Rapid Antigen Tests Replace PCR in Australia’s Northern Territory

By Steve Milne
Steve Milne
Steve Milne
January 13, 2022 Updated: January 13, 2022

Rapid Antigen Tests (RAT) have replaced PCR in the Nothern Territory to speed up testing and recording of positive cases.

Chief Minister Michael Gunner made the announcement on Thursday, highlighting that the last few weeks have shown that speed of testing provides an advantage over Omicron.

“Territorians don’t have to wait as long to get tested, they don’t have to wait as long for a result, and our health experts can get a quicker idea of the caseload we are dealing with on any given day,” he said.

This comes after daily case numbers rose ten-fold over the Christmas and New Year period, and, like in other parts of the country, PCR test queues and result wait times in the NT blew out to become unsustainable.

Gunner said while PCR will still be used where clinically appropriate, from Thursday on, residents will no longer need to get a PCR test to confirm a positive RAT, nor will they need to take a final PCR test to exit their isolation period, provided they are asymptomatic.

In addition, a RAT will be the only necessary test for close contacts in their first three days of isolation.

“Over the past week, we have been incorporating rapid antigen tests into our daily reporting and decision making, but we are now confident they can do the job we need them to do on a larger scale,” Gunner said.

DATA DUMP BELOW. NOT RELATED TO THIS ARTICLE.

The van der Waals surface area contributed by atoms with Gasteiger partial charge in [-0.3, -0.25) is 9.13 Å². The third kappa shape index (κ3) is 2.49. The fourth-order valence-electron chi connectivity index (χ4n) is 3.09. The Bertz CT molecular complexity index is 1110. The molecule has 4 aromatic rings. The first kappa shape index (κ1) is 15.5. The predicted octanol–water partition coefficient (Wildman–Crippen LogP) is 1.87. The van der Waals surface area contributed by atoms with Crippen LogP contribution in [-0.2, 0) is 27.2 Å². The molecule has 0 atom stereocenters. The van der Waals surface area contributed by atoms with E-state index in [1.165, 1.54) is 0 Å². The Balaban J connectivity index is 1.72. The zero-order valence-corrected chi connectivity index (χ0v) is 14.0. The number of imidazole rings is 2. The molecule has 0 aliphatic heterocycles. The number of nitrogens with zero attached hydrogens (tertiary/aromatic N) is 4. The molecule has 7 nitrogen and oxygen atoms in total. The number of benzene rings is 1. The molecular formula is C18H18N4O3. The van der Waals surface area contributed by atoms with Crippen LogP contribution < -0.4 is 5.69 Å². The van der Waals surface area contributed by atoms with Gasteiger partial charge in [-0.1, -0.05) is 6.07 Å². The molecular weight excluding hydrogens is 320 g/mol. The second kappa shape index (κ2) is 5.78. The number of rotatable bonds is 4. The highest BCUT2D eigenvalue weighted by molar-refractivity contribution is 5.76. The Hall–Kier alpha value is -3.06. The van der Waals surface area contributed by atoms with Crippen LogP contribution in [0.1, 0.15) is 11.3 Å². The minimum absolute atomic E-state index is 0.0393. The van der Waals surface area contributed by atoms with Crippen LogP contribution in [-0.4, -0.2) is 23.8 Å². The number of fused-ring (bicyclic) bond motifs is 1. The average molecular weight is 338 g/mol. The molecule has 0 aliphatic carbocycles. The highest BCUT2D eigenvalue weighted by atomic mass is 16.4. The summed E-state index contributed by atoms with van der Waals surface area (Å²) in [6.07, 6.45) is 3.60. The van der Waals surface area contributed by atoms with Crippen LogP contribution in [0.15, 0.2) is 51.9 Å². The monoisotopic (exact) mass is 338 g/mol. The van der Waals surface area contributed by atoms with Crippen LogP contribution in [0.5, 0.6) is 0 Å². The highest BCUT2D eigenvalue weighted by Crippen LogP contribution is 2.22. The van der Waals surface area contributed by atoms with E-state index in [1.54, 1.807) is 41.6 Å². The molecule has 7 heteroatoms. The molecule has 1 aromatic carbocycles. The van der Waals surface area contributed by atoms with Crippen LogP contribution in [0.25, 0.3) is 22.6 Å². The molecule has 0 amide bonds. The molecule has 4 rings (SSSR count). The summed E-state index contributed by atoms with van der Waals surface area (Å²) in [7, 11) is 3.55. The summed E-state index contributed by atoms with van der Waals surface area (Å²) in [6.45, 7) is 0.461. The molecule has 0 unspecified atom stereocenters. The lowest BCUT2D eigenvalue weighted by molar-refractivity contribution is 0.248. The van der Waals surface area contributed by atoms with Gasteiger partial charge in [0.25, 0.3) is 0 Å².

He said that although RATs are not as accurate as PCR, they’re still “pretty accurate,” and they are generally more sensitive the more symptomatic a person is.

“Back in the early days of outbreaks, when one or two cases was the difference between staying open or locking down, being 100 percent sure about case numbers was super, super important,” he said.

“Now we are beyond that, and it’s more important that tests be as quick as possible.”

Meanwhile, the Territory Government has also made it mandatory as of Thursday to report a positive RAT through the COVID-19 website.

Failure to do so will be a breach of the health direction and incur a $5,000 fine, $4,000 more than the same breach in NSW.

While in NSW, Digital Minister Nick Dominelli admitted that the RAT reporting mandate would be near impossible to enforce, indicating the $1,000 fine was more of a signal to show they’re serious about it, Northern Territory Deputy Police Commissioner Michael Murphy explained how it will be policed there.

“If through investigation and contact tracing, we identify people who are positive and having a risk on the community, haven’t declared it or uploaded the correct information, they’ll be subject to a $5,024 fine,” he said.

Steve Milne